It would have been better had they not been the biggest party at the last elections. It would have been better had they fallen as a direct result of mass mobilisation in the street, or a general strike (or a socialist revolution!). It didn’t happen like that, but the current political environment, influenced by different social struggles, was an essential factor in turning the court’s condemnation of the PP’s corruption into a no confidence motion. After all, the parliamentary arithmetic is the same as a year ago and the PP’s corruption is hardly a novelty.
The massive women’s mobilisations of recent months, the protests over pensions, the struggle for the right to decide in Catalonia, the strikes that continue to take place… have all contributed. The fall of Rajoy — Aznar’s Sancho Panza; the man who referred to the disastrous oil spill in Galicia as “little threads of plasticine”; the person responsible for the gag law, for the police brutality on 1 October, for corruption… — his fall is partly our victory and we must celebrate it.
However, different sectors of the movement insist, for different reasons, that nothing has changed, that there is nothing to celebrate. Let’s look at their arguments. Seguir leyendo Bye, bye Rajoy: what now?
[Castellano] · [Català] · [English]
On Friday 25 May 2018, people living in Ireland voted overwhelmingly to remove the 8th Amendment from the Irish Constitution. In a wonderfully fitting reversal of history, 66% voted last week to remove the Amendment – 67% had voted to insert it in 1983.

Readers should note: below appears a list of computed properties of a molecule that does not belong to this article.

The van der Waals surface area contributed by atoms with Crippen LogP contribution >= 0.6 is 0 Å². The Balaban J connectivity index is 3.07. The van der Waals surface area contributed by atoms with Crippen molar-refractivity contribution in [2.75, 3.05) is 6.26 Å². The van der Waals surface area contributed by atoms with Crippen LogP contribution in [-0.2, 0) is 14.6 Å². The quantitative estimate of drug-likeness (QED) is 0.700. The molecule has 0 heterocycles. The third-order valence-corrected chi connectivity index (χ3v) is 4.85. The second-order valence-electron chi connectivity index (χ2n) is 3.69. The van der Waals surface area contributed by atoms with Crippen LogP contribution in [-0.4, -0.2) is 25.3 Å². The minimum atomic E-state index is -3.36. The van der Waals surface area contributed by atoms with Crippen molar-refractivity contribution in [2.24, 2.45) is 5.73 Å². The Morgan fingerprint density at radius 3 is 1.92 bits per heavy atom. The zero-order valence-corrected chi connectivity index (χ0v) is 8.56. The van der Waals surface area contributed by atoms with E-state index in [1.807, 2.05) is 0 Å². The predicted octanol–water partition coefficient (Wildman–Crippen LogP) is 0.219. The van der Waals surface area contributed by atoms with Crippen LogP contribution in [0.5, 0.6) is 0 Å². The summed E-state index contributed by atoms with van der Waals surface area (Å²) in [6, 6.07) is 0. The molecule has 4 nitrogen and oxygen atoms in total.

Women in Ireland have lived under the shadow of the 8th Amendment for 35 years: not only did it constitute an effective ban on abortion for any reason, equating as it did the life of the unborn to the life of the woman, it also embodied decades of state and church shaming and criminalisation of women.
For all of these 35 years, grassroots feminist movements have campaigned for contraception, for abortion, for the right to information about abortion, for the right to travel to other countries to have an abortion while it was still illegal in Ireland. This weekend, the conservative government in Ireland took centre stage in claiming this victory, despite the fact that they voted in a 14 year jail sentence for women who procured or took abortion pills in 2014 and despite the fact that as recently as September 2017 our Taoiseach (prime minister) publicly stated reservations about the introduction of abortion legislation. Seguir leyendo People power removes blanket ban on abortion in Ireland
[Català] · [Castellano]
Finally, about six months after the elections of 21 December, 2017, the Catalan parliament has invested Quim Torra as the 131st president of Catalonia. This article deals with some of the debates there have been and the challenges we are now facing.
This shouldn’t have happened
If the Spanish government had respected the referendum and the unionist parties had run a campaign of “vote no”— instead of “there’ll be no vote” — we would have had an unquestionable result… that would certainly have been “Yes” to independence, with a smaller majority but less abstention. (That’s why they boycotted the referendum instead of campaigning for “No”.)
If article 155 had not been applied, suspending the government; if the scarcely independent judicial system had not sent the government to prison or exile; in short, if democracy had been respected… In that case, Carles Puigdemont would now still be president, and the Spanish and Catalan governments would be negotiating the terms of independence in a civilised manner. And we would not have had the 21 December elections or all this investiture debate. Seguir leyendo The new Catalan president: An investiture that should not have been